# Comparing the size of tumors over time using PANDAS

I have a dataframe in pandas like this

Date         cell         tumor_size (assume it is three dimensional)
25/10/2015    113           [51, 52, 55]
22/10/2015    222           [50, 68, 22]
22/10/2015    883           [45, 23, 67]
20/10/2015    334           [35, 23, 76]


What I want to do is compare the size of the tumors detected on the different days. Let's consider the cell 222 as an example; I want to compare its size to different cells but detected on earlier days e.g. I will not compare its size with cell 883, because they were detected on the same day. Or I will not compare it with cell 113, because it was detected later on. As my dataset is too large, I have iterate over the rows. Here is my sample code:

# These will be our lists of pairs and size differences.
pairs = []
diffs = []

# Loop over all unique dates
for date in df.Date.unique():
# Only take dates earlier then current date.
compare_df =df.loc[df.Date < pd.Timestamp(date).to_pydatetime()].copy()
# Loop over each cell for this date and find the minimum
for row in df.loc[df.Date ==  pd.Timestamp(date).to_pydatetime()].itertuples():
# If no cells earlier are available use nans.
if compare_df.empty:
pairs.append(float('nan'))
diffs.append(float('nan'))
# Take lowest absolute value and fill in otherwise
else:
compare_df['distance'] = compare_df['tumor_size'].map(lambda x: np.linalg.norm(x - row.tumor_size))
row_of_interest = compare_df.loc[compare_df.distance == compare_df.distance.min()]
cell = row.cell
Date = row.Date
most_similar_to = row_of_interest.cell.values[0]
similarity = row_of_interest.distance.values[0]
with open('final_csv', "a", newline="") as f:
writer = csv.writer(f, dialect="excel-tab")
writer.writerow([cell, Date, most_similar_to, similarity])


How could I improve the speed of the code? I have over one million cells.

There are a few quick improvements you can make. First, always remove as many things as possible from for loops. In this case, the date formatting and the open file lines can be removed.

Dates. Format the dates in your dataframe before the first for loop with something like

df['Date'] = pd.to_datetime(df['Date']).dt.date


Notice I’m converting the datetime into a date only since I don’t think you need to know the time.

This way you can write

compare_df = df.loc[df.Date < date].copy()


and

for row in df.loc[df.Date == date].itertuples():


It's faster to use Pandas series functions rather than calculate/convert something like pd.Timestamp(date).to_pydatetime() while looping through rows. I really liked this article which explains the fastest way to do things in Python.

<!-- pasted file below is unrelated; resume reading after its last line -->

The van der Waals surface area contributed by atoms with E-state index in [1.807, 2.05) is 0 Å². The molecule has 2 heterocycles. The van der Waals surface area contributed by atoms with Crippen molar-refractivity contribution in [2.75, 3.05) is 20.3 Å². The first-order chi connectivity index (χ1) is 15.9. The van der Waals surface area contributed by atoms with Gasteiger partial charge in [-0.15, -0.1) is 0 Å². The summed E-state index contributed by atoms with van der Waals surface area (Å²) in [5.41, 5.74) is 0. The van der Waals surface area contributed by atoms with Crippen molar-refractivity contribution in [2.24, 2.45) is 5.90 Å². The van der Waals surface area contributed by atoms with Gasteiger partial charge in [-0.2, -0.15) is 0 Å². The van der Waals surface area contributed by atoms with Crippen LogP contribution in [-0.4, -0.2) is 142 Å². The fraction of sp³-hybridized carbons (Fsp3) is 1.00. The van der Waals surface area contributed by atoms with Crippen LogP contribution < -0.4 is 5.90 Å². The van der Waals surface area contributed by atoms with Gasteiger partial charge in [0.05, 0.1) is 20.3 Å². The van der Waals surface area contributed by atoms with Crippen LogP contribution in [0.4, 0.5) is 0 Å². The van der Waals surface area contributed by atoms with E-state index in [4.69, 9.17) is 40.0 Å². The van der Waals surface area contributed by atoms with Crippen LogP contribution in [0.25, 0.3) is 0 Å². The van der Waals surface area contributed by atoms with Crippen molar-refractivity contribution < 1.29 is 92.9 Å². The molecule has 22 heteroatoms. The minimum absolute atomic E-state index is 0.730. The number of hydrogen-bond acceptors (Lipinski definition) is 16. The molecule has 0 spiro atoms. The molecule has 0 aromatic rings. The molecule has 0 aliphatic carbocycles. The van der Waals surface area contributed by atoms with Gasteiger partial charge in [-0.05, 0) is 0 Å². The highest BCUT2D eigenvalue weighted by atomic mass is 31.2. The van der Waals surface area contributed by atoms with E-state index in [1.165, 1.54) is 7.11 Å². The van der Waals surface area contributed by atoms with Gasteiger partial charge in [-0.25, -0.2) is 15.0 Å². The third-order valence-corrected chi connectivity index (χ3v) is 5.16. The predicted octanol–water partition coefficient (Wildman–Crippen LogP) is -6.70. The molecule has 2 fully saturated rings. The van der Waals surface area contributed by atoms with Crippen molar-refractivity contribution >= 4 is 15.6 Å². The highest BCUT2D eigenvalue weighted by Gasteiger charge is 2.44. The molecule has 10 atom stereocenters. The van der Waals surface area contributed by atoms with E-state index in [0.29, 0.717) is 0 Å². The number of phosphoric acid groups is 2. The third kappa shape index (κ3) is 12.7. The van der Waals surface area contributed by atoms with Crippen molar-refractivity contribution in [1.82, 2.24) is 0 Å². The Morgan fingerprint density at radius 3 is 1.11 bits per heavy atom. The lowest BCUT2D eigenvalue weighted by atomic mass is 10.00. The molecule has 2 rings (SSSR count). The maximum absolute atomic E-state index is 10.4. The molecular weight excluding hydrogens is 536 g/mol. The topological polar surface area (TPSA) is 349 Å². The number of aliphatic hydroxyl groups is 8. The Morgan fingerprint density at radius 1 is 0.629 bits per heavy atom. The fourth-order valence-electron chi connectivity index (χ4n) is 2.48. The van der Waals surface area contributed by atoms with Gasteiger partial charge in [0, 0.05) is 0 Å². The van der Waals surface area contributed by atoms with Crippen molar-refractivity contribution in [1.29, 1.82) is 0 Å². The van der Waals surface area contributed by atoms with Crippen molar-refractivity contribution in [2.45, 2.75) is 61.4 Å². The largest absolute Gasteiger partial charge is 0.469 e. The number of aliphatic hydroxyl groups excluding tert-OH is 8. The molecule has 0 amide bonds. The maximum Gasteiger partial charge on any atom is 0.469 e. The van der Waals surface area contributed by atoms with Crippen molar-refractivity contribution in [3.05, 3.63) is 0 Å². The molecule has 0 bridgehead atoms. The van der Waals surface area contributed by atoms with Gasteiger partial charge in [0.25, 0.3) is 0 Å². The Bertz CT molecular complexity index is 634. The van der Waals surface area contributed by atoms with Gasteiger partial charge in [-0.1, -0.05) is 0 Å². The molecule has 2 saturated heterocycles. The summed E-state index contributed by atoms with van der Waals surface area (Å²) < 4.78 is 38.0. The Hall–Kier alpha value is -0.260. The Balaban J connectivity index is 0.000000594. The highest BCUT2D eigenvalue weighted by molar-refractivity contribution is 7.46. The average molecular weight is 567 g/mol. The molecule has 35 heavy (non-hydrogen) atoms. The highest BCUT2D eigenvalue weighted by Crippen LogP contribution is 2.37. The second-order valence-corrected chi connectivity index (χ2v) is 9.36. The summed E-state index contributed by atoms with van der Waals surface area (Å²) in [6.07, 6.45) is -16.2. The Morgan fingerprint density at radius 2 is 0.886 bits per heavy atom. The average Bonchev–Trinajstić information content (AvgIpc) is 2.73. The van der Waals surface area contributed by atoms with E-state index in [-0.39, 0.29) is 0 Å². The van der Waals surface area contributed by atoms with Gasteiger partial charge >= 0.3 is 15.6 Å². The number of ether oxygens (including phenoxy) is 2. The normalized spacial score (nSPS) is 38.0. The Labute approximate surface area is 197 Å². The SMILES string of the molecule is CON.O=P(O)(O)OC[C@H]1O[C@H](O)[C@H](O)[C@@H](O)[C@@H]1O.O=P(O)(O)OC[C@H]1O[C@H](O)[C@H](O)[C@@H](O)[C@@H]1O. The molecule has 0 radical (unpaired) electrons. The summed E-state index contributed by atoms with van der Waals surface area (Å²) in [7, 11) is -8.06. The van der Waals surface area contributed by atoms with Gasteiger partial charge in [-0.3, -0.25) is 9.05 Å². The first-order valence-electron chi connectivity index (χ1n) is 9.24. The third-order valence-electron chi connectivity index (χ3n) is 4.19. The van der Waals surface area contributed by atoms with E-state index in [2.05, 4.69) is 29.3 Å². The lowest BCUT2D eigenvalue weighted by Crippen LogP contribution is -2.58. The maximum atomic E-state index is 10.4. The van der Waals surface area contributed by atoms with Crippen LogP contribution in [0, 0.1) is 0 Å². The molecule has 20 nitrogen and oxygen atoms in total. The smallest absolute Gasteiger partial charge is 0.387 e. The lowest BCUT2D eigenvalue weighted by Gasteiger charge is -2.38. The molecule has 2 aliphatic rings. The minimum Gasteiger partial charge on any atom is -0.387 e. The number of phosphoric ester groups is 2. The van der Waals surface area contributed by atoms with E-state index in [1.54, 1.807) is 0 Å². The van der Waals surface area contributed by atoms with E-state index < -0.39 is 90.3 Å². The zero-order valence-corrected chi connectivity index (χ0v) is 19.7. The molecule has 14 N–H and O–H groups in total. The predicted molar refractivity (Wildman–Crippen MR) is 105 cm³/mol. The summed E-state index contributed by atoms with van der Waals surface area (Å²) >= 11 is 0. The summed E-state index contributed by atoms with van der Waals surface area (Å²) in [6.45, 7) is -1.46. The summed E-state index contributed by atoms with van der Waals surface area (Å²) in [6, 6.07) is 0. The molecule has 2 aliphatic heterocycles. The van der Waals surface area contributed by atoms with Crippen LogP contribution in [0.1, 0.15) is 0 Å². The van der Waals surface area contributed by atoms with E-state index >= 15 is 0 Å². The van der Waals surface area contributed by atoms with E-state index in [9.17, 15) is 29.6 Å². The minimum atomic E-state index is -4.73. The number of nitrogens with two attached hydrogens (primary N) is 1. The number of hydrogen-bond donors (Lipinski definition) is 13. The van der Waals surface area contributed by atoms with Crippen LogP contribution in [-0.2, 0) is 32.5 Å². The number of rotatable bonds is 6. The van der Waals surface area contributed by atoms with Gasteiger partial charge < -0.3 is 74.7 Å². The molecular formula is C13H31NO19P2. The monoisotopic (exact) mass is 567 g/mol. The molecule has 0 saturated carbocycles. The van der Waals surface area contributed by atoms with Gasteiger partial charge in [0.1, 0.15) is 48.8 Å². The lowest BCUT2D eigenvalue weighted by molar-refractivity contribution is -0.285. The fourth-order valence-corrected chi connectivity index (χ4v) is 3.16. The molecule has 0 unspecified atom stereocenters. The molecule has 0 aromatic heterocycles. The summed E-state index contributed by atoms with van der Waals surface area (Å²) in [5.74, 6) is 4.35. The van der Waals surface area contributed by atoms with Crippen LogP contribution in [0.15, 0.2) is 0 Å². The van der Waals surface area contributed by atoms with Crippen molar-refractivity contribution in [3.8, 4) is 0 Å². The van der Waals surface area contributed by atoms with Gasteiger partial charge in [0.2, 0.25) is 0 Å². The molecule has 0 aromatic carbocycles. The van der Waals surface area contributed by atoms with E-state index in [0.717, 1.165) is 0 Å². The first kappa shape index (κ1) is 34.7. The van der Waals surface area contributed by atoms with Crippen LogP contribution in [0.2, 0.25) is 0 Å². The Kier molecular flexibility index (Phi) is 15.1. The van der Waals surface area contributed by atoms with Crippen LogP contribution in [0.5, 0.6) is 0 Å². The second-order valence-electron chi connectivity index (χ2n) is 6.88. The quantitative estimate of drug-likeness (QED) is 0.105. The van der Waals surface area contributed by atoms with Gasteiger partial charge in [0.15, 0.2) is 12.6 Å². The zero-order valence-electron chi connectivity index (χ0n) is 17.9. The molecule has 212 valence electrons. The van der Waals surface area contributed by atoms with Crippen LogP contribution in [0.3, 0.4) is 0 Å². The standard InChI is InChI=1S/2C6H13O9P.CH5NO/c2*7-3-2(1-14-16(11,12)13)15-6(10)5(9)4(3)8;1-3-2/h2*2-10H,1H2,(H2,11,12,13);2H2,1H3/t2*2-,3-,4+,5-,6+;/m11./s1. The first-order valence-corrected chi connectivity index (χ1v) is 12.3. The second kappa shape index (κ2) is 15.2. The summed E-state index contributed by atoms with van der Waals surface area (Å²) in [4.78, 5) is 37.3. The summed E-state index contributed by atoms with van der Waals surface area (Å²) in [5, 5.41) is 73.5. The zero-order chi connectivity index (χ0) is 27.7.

Saving to file. Inside of the second for loop you have

with open('final_csv.csv',"a", newline="") as f:
writer = csv.writer(f, dialect="excel-tab")


which is opening and closing the file every time through the for loop. So for a million records, the file is being opened and closed a million times. Opening it once at the beginning by moving those two lines to the beginning of the script should save a significant amount of time. When I time it for the four rows you gave in your example, it looks like the time is cut in half just by moving the with two lines above outside of the for loops.

Also, ‘final_csv’ has no extension, so the file is being saved as type ‘file’. If you want to save as a csv, then write

with open('final_csv.csv', "a", newline="") as f:
writer = csv.writer(f)


I removed dialect="excel-tab" from the second line above so that columns are separated by commas and appear in separate columns when opened up in Excel.

If you run your script more than once the final_csv file that you already created will be added onto, and so you might end up with duplicate entries. To avoid this, write

with open('final_csv.csv', "w", newline="") as f


where “a” has been replaced with “w”, so that a new file will be created each time your script is run.

The pairs and diffs lists that you create are never used, so remove them. As your code is right now, when there is no prior date, the last most_similar_to and similarity are being written to the file a second time rather than ‘nan’. To fix this, remove

cell = row.cell
Date = row.Date


from the conditional statement and instead put these two lines right after the second for statement. Then replace

pairs.append(float('nan'))
diffs.appen(float('nan'))


after the if statement with

most_similar_to = float('nan')
similarity = float('nan')


Algorithm. Your use of map and lambda function is clever.

Another method to consider all together is using NumPy and calculating distances with matrix operations. Here is how I rewrote your code using NumPy (including all changes I mentioned above):

import pandas as pd
import numpy as np
import csv

df['Date'] = pd.to_datetime(df['Date']).dt.date